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  • Al-Maliki won't stop Iran from flying over Iraq

    Iraq prime minister denies Iran is flying weapons into Syria
  • BAGHDAD — U.S. Secretary of State John F. Kerry pressed Iraqi Prime Minister Nouri Al-Maliki on Sunday to stop Iran from flying arms across Iraqi territory to the beleaguered Syrian regime, but found him unwilling to give ground.
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  • BAGHDAD — U.S. Secretary of State John F. Kerry pressed Iraqi Prime Minister Nouri Al-Maliki on Sunday to stop Iran from flying arms across Iraqi territory to the beleaguered Syrian regime, but found him unwilling to give ground.
    In a visit to Baghdad that was not announced in advance, Kerry told Al-Maliki that the almost daily flights have become a lifeline for Syrian President Bashar Assad that is undermining the efforts of the United States and allies to negotiate the departure of Assad and an end to the 2-year-old Syrian civil war. And Kerry warned that many in the United States are wondering how, after Americans "have tried so hard to be helpful" in rebuilding post-Saddam Hussein Iraq, the country could stand in its way.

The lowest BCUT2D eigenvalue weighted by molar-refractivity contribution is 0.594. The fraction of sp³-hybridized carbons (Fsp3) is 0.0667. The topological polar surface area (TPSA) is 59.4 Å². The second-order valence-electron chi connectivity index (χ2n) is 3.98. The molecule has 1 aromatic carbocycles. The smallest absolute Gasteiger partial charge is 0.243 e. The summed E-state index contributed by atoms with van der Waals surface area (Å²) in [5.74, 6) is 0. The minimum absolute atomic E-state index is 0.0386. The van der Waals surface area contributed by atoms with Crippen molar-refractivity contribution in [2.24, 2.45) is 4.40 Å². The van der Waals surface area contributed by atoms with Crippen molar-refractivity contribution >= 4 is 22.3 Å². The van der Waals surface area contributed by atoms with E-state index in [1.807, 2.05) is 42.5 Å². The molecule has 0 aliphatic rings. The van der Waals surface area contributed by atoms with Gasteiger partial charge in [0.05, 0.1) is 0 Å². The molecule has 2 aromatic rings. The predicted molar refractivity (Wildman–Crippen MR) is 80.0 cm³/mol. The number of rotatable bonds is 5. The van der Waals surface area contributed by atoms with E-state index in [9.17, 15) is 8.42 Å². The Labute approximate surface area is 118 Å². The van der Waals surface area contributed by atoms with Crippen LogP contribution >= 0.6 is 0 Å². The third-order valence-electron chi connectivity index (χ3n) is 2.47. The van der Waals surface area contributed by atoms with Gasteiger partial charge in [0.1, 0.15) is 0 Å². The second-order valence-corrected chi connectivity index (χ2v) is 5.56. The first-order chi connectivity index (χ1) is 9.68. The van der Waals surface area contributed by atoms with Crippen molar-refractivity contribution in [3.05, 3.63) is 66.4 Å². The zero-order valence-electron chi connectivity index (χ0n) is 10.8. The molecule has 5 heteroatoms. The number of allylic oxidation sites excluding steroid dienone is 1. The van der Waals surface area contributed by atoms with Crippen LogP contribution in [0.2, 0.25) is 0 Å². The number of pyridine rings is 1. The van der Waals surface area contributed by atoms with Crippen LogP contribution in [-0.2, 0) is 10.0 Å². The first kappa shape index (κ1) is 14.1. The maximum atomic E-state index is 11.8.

"The overflights from Iran are, in fact, helping to sustain Assad," Kerry said after the meeting, which he described as "spirited."
    But al-Maliki repeated Iraq's view that there is no proof that the cargo is arms, rather than humanitarian aid as the Iranians contend. Kerry was left to say that he will gather more information to prove his point.
    The overflights have become an increasingly important issue for the Obama administration, which believes they have reinforced Assad's desire to stand and fight even as his military fortunes crumble.
    Vice President Joe Biden, former Secretary of State Hillary Rodham Clinton and other U.S. officials have unsuccessfully pressed Iraq to halt the flights, or at least begin ground inspections of the Iranian cargo. "The number of flights shows that they can't possibly be humanitarian flights," said a senior administration official, who spoke on the condition of anonymity, citing diplomatic sensitivity.
    The Shiite-dominated Iraqi government, which worries that it could be targeted next if Sunni rebel fighters sweep Assad from power, has conducted only two inspections since last year in response to U.S. pressure. Both of them revealed only humanitarian aid, it says.
    Some in Congress are outraged.
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